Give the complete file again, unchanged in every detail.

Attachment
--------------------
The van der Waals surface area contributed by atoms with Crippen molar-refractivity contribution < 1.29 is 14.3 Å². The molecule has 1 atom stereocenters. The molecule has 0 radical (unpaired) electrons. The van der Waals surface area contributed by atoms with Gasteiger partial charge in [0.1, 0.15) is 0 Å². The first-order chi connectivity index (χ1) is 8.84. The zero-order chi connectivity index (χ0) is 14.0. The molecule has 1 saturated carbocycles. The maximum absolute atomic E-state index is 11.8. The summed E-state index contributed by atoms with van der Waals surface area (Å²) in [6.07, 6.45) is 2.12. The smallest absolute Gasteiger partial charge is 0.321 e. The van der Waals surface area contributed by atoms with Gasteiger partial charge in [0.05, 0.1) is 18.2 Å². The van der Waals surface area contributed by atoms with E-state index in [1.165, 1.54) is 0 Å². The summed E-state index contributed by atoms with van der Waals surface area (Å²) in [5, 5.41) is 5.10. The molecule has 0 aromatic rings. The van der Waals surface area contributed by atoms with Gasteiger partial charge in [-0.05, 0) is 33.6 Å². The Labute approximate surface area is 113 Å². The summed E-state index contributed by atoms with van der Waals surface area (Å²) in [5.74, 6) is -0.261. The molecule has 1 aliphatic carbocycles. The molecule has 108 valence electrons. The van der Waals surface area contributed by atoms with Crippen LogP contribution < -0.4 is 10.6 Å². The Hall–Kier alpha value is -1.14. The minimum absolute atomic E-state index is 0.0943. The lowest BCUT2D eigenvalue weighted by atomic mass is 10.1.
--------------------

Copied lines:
The van der Waals surface area contributed by atoms with Crippen molar-refractivity contribution < 1.29 is 14.3 Å². The molecule has 1 atom stereocenters. The molecule has 0 radical (unpaired) electrons. The van der Waals surface area contributed by atoms with Gasteiger partial charge in [0.1, 0.15) is 0 Å². The first-order chi connectivity index (χ1) is 8.84. The zero-order chi connectivity index (χ0) is 14.0. The molecule has 1 saturated carbocycles. The maximum absolute atomic E-state index is 11.8. The summed E-state index contributed by atoms with van der Waals surface area (Å²) in [6.07, 6.45) is 2.12. The smallest absolute Gasteiger partial charge is 0.321 e. The van der Waals surface area contributed by atoms with Gasteiger partial charge in [0.05, 0.1) is 18.2 Å². The van der Waals surface area contributed by atoms with E-state index in [1.165, 1.54) is 0 Å². The summed E-state index contributed by atoms with van der Waals surface area (Å²) in [5, 5.41) is 5.10. The molecule has 0 aromatic rings. The van der Waals surface area contributed by atoms with Gasteiger partial charge in [-0.05, 0) is 33.6 Å². The Labute approximate surface area is 113 Å². The summed E-state index contributed by atoms with van der Waals surface area (Å²) in [5.74, 6) is -0.261. The molecule has 1 aliphatic carbocycles. The molecule has 108 valence electrons. The van der Waals surface area contributed by atoms with Crippen LogP contribution < -0.4 is 10.6 Å². The Hall–Kier alpha value is -1.14. The minimum absolute atomic E-state index is 0.0943. The lowest BCUT2D eigenvalue weighted by atomic mass is 10.1.